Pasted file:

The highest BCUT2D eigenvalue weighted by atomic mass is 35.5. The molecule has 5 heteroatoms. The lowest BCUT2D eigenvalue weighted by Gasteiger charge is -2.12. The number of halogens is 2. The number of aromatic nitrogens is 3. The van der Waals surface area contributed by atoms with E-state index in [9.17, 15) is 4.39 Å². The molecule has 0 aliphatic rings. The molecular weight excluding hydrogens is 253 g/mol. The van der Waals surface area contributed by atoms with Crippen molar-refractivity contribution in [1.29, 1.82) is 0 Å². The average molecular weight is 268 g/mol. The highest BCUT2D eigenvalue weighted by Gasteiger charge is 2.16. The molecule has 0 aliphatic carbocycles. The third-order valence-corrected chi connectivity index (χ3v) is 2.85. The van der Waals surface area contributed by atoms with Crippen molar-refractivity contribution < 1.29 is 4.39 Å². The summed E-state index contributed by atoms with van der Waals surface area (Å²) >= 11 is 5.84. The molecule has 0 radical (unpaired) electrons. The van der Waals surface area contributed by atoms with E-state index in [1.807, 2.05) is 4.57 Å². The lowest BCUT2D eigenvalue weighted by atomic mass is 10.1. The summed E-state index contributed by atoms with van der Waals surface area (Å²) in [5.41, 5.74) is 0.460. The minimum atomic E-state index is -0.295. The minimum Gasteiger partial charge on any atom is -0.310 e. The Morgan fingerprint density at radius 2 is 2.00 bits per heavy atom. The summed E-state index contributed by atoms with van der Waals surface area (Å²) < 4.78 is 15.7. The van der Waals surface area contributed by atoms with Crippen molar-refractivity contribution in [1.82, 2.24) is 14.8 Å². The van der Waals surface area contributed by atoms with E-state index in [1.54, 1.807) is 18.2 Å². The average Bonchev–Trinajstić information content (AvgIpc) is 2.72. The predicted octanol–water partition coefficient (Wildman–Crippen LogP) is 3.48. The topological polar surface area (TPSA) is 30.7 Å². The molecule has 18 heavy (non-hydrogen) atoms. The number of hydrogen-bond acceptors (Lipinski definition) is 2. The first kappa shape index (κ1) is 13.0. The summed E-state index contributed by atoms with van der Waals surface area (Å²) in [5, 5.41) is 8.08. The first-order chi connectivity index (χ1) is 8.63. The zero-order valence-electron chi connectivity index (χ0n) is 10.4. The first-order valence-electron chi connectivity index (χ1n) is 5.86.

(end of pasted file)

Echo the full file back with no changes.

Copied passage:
The highest BCUT2D eigenvalue weighted by atomic mass is 35.5. The molecule has 5 heteroatoms. The lowest BCUT2D eigenvalue weighted by Gasteiger charge is -2.12. The number of halogens is 2. The number of aromatic nitrogens is 3. The van der Waals surface area contributed by atoms with E-state index in [9.17, 15) is 4.39 Å². The molecule has 0 aliphatic rings. The molecular weight excluding hydrogens is 253 g/mol. The van der Waals surface area contributed by atoms with Crippen molar-refractivity contribution in [1.29, 1.82) is 0 Å². The average molecular weight is 268 g/mol. The highest BCUT2D eigenvalue weighted by Gasteiger charge is 2.16. The molecule has 0 aliphatic carbocycles. The third-order valence-corrected chi connectivity index (χ3v) is 2.85. The van der Waals surface area contributed by atoms with Crippen molar-refractivity contribution < 1.29 is 4.39 Å². The summed E-state index contributed by atoms with van der Waals surface area (Å²) >= 11 is 5.84. The molecule has 0 radical (unpaired) electrons. The van der Waals surface area contributed by atoms with E-state index in [1.807, 2.05) is 4.57 Å². The lowest BCUT2D eigenvalue weighted by atomic mass is 10.1. The summed E-state index contributed by atoms with van der Waals surface area (Å²) in [5.41, 5.74) is 0.460. The minimum atomic E-state index is -0.295. The minimum Gasteiger partial charge on any atom is -0.310 e. The Morgan fingerprint density at radius 2 is 2.00 bits per heavy atom. The summed E-state index contributed by atoms with van der Waals surface area (Å²) < 4.78 is 15.7. The van der Waals surface area contributed by atoms with Crippen molar-refractivity contribution in [1.82, 2.24) is 14.8 Å². The van der Waals surface area contributed by atoms with E-state index in [1.54, 1.807) is 18.2 Å². The average Bonchev–Trinajstić information content (AvgIpc) is 2.72. The predicted octanol–water partition coefficient (Wildman–Crippen LogP) is 3.48. The topological polar surface area (TPSA) is 30.7 Å². The molecule has 18 heavy (non-hydrogen) atoms. The number of hydrogen-bond acceptors (Lipinski definition) is 2. The first kappa shape index (κ1) is 13.0. The summed E-state index contributed by atoms with van der Waals surface area (Å²) in [5, 5.41) is 8.08. The first-order chi connectivity index (χ1) is 8.63. The zero-order valence-electron chi connectivity index (χ0n) is 10.4. The first-order valence-electron chi connectivity index (χ1n) is 5.86.